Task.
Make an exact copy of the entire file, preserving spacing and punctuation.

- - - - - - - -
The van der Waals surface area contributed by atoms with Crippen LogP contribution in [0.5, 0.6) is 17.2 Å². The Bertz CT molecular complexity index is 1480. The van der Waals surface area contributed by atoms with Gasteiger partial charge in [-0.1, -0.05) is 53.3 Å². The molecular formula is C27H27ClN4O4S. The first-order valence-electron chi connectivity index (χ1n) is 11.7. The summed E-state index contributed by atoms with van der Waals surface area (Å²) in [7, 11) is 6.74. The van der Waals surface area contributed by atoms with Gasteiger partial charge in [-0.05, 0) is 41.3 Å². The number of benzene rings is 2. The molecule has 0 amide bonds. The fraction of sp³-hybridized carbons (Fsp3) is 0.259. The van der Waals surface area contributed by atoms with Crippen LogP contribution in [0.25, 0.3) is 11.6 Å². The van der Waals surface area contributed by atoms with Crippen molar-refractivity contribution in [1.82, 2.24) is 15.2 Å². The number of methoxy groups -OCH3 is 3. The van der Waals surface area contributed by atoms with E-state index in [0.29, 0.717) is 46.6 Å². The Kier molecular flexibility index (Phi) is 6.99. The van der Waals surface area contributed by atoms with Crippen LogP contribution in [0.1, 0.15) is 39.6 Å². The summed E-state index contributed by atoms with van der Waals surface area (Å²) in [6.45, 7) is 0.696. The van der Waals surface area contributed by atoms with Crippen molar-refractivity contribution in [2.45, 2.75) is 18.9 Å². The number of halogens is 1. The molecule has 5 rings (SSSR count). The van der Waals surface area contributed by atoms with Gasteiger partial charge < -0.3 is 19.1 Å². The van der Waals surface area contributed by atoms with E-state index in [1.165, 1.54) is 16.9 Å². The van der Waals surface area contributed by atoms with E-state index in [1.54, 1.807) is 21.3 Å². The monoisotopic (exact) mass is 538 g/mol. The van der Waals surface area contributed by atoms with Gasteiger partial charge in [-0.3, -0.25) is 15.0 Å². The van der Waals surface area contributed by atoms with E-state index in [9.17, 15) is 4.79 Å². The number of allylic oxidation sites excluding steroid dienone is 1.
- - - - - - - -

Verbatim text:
The van der Waals surface area contributed by atoms with Crippen LogP contribution in [0.5, 0.6) is 17.2 Å². The Bertz CT molecular complexity index is 1480. The van der Waals surface area contributed by atoms with Gasteiger partial charge in [-0.1, -0.05) is 53.3 Å². The molecular formula is C27H27ClN4O4S. The first-order valence-electron chi connectivity index (χ1n) is 11.7. The summed E-state index contributed by atoms with van der Waals surface area (Å²) in [7, 11) is 6.74. The van der Waals surface area contributed by atoms with Gasteiger partial charge in [-0.05, 0) is 41.3 Å². The number of benzene rings is 2. The molecule has 0 amide bonds. The fraction of sp³-hybridized carbons (Fsp3) is 0.259. The van der Waals surface area contributed by atoms with Crippen LogP contribution in [0.25, 0.3) is 11.6 Å². The van der Waals surface area contributed by atoms with Crippen molar-refractivity contribution in [1.82, 2.24) is 15.2 Å². The number of methoxy groups -OCH3 is 3. The van der Waals surface area contributed by atoms with E-state index in [0.29, 0.717) is 46.6 Å². The Kier molecular flexibility index (Phi) is 6.99. The van der Waals surface area contributed by atoms with Crippen LogP contribution in [0.1, 0.15) is 39.6 Å². The summed E-state index contributed by atoms with van der Waals surface area (Å²) in [6.45, 7) is 0.696. The van der Waals surface area contributed by atoms with Crippen molar-refractivity contribution in [2.45, 2.75) is 18.9 Å². The number of halogens is 1. The molecule has 5 rings (SSSR count). The van der Waals surface area contributed by atoms with Gasteiger partial charge < -0.3 is 19.1 Å². The van der Waals surface area contributed by atoms with E-state index in [1.165, 1.54) is 16.9 Å². The van der Waals surface area contributed by atoms with E-state index in [1.54, 1.807) is 21.3 Å². The monoisotopic (exact) mass is 538 g/mol. The van der Waals surface area contributed by atoms with Gasteiger partial charge in [-0.3, -0.25) is 15.0 Å². The van der Waals surface area contributed by atoms with E-state index in [9.17, 15) is 4.79 Å². The number of allylic oxidation sites excluding steroid dienone is 1.